DNS (Domain Name System) is a domain name system that allows humans and computers to communicate more easily. Humans use names, computers use numbers, and DNS is an intermediary that matches names to numbers within a specific list. You’re probably thinking of the Contacts app on your smartphone.
DNS is a system of databases distributed on the network with the main function of translating the request for certain hostnames into specific IP numbers that computers understand. Information about particular hostnames that match specific numbers stored in the directory. The directory stored on domain name servers.
DNS works in steps and passes through DNS structures. The steps begin with a DNS query, a request for information.
We will use the information search scenario using our web browser to enter a domain name (for example, www.google.com ). At first, a DNS server will look at file hosts, a plain text file of the operating system responsible for mapping the hosts’ names corresponding to the IP addresses. If no information found, it will search the cache, hardware, or software component that temporarily stores data. The most commonplace for caching is in web browsers and Internet Service Providers (ISPs). The result of this simple move is an error message if no information is available.
In case a query is sent recursively, a server can consult other servers to fulfill the request on behalf of the client (browser). That is what is called a DNS precursor. It is like an agent who works hard to make every request for information available. What you do to get the info includes calling a root DNS server for help.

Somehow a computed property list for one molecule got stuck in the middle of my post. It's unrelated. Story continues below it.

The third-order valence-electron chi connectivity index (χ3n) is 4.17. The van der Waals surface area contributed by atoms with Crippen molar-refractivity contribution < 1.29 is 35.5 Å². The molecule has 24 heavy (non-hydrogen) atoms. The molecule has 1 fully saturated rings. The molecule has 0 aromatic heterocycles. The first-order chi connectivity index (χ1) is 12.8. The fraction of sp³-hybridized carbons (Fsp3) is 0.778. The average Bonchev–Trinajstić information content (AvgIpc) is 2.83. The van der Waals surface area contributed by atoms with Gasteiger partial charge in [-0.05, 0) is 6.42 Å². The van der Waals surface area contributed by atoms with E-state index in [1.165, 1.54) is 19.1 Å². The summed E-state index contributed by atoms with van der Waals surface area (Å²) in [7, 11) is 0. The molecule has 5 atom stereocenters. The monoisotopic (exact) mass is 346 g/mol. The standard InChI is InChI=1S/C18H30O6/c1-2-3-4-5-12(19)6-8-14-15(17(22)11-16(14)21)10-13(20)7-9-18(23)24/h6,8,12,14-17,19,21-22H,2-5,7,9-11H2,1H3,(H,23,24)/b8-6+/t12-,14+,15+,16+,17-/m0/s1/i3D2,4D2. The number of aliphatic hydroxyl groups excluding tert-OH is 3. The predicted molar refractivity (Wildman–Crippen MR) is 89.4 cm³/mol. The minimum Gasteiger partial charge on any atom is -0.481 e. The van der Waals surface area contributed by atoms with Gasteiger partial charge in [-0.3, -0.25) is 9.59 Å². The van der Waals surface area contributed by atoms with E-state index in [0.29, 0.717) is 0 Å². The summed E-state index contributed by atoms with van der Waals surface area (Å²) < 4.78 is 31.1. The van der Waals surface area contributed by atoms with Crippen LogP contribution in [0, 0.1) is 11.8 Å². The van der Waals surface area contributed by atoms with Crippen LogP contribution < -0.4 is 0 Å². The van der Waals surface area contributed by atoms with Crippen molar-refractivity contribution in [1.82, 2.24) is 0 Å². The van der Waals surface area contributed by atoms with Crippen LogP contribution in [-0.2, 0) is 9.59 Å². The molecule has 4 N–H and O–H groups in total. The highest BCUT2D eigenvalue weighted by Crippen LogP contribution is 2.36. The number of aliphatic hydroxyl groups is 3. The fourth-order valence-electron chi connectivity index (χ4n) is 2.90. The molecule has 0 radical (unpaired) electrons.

The root DNS server also called the root name server, is at the highest level in the DNS hierarchy. It has no formal name and tagged with an implicit empty string. You can think of it as a benchmark bank.
In practice, a recursive DNS resolver will pass the request to a root nameserver. The server will then respond to the request by telling the agent to go to more specific places, which are top-level domain name servers (TLD name server).
When you want to access Google or Facebook, you will end the domain names with .com. This is one of the top-level domains (TLD). A server for this type of top-level domain is the TLD name server. It is effective for managing all the information of a common domain extension.
As with the request for information from www.google.com, the TLD .com as a mere delegation will respond to a DNS resolver’s request by referring to an authoritative DNS server, also called an authoritative name server. This is the one with original resources for that domain.
When a DNS resolver encounters an authoritative name server, that’s when the magic happens. The authoritative name server has all the information on the domain name it serves. You can give a recursive resolution to the IP address that the server found in the registry.
Changing DNS settings in the Hostinger control panel is easy. You have to log in to your control panel in your Hostinger account and access the DNS Zone Editor section.
In the DNS Zone Editor, you will see the types of DNS records that you can edit, add, and delete.
The types of DNS records are:
A basic DNS record, where you can add a new host, TTL (Time to Live), points to.
A record for an alias for another domain, where you can add a new host, TTL (Time to Live), points to.
The record of identifying the server that handles your mail, where you can add a new host, priority, TTL (Time to Live), points to.
The registry that allows you to have text information, where you can add a new host, TXT values, TTL (Time to Live), points to.
It is the A record for IPV6 addresses, where you can add a new host, IPv6, TTL (Time to Live).
The DNS server records your domain, where you can add a new host, TXT values, TTL (Time to Live).
The record for a data specification in the Domain Name System (DNS) can add new priority, name, weight, port, point to, and TTL.
Take a look at How to Use Hostinger’s DNS Zone Editor for the detailed process that will help you understand better.
Well, you have learned what DNS (Domain Name System) is. By understanding how it works, you can also make some changes to the Hostinger control panel settings to suit your needs.
Also Read: Google – What Is It, It’s History And More
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